"We convinced the community to keep out corporate owners," said Li Mandri. "What people want when they come to a neighborhood business district is that it's not like a thousand other business districts throughout the country."
The City of San Diego, which has focused on massive downtown redevelopment during recent years, also played a part in Little Italy's rebirth through its Centre City Development Corporation. The CCDC provided more than $4 million for many of the capital improvements to the streetscape, Li Mandri said.
"We get capital improvement money from the redevelopment agency," he said, but the Little Italy Association provides maintenance funding for trees, trashcans, landscaping and new sidewalks.
City policy changes have helped create piazzas, which Li Mandri described as wider sidewalks filled with tables, chairs, umbrellas and enhanced landscaping. "They have done no eminent domain in Little Italy," he said. "The market has driven a lot of redevelopment."
The CCDC has also subsidized construction of 16 row houses, 12 affordable rental lofts and 37 low- and moderate-income apartments on a block of land the CCDC purchased. Overall, however, the CCDC owns little land in Little Italy.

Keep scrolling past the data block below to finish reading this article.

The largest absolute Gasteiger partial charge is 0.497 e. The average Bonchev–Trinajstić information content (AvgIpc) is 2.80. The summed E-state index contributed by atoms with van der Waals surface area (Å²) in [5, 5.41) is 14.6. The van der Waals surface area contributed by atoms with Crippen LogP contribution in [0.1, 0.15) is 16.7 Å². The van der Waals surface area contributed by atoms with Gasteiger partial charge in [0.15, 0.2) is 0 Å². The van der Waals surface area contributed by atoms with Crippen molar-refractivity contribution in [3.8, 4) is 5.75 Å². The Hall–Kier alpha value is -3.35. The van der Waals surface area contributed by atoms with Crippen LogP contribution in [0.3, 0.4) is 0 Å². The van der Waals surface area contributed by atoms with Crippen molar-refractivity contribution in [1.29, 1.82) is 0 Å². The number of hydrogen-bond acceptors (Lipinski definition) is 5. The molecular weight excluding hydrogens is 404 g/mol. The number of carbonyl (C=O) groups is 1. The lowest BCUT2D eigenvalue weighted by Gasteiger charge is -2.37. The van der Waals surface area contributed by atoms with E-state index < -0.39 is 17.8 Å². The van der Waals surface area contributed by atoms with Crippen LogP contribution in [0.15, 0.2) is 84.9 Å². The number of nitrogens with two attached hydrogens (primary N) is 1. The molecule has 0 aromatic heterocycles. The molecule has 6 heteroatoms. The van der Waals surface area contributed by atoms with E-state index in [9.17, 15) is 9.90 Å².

Li Mandri said the area grew during the real estate boom between 2001 and 2006. While the city's real estate market has declined recently, the neighborhood still is considered the most desirable neighborhood in downtown San Diego, he said.
Despite the ongoing gentrification, Little Italy still contains a variety of commercial and office buildings, including auto repair shops and a Mexican consulate, according to Michael Stepner, an architect and former city planner.
Li Mandri's company, New City America, has taken its lessons from Little Italy to a number of other California cities and worked to spruce up business districts with community benefit districts in San Francisco, Oakland, Los Angeles and San Jose.
Not everyone is enamored with Little Italy, although the most common complaint is that an area once covered with parking lots is now one of the most difficult places to park in all of San Diego.
"Outside of six or seven Italian restaurants, it's hard to see the relationship to what Little Italy once was, a working class fishing neighborhood" said University of California, San Diego political science professor Steve Erie. "It's another yuppie neighborhood."